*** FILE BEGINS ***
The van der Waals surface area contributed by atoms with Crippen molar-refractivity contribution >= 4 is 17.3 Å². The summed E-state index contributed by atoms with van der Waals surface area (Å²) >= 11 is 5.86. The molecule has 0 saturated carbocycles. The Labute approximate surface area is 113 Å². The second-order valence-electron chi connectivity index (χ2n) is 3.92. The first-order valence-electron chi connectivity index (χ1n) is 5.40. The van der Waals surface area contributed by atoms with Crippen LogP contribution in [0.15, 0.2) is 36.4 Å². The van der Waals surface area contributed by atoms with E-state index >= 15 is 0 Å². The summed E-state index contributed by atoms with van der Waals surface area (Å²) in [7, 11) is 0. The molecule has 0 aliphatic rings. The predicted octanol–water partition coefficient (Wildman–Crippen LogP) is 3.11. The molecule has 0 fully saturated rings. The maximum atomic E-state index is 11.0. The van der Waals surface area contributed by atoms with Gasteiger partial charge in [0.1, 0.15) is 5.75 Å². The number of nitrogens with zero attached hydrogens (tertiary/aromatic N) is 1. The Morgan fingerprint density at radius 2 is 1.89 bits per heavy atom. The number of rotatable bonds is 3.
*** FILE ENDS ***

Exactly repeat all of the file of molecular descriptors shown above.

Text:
The van der Waals surface area contributed by atoms with Crippen molar-refractivity contribution >= 4 is 17.3 Å². The summed E-state index contributed by atoms with van der Waals surface area (Å²) >= 11 is 5.86. The molecule has 0 saturated carbocycles. The Labute approximate surface area is 113 Å². The second-order valence-electron chi connectivity index (χ2n) is 3.92. The first-order valence-electron chi connectivity index (χ1n) is 5.40. The van der Waals surface area contributed by atoms with Crippen LogP contribution in [0.15, 0.2) is 36.4 Å². The van der Waals surface area contributed by atoms with E-state index >= 15 is 0 Å². The summed E-state index contributed by atoms with van der Waals surface area (Å²) in [7, 11) is 0. The molecule has 0 aliphatic rings. The predicted octanol–water partition coefficient (Wildman–Crippen LogP) is 3.11. The molecule has 0 fully saturated rings. The maximum atomic E-state index is 11.0. The van der Waals surface area contributed by atoms with Gasteiger partial charge in [0.1, 0.15) is 5.75 Å². The number of nitrogens with zero attached hydrogens (tertiary/aromatic N) is 1. The Morgan fingerprint density at radius 2 is 1.89 bits per heavy atom. The number of rotatable bonds is 3.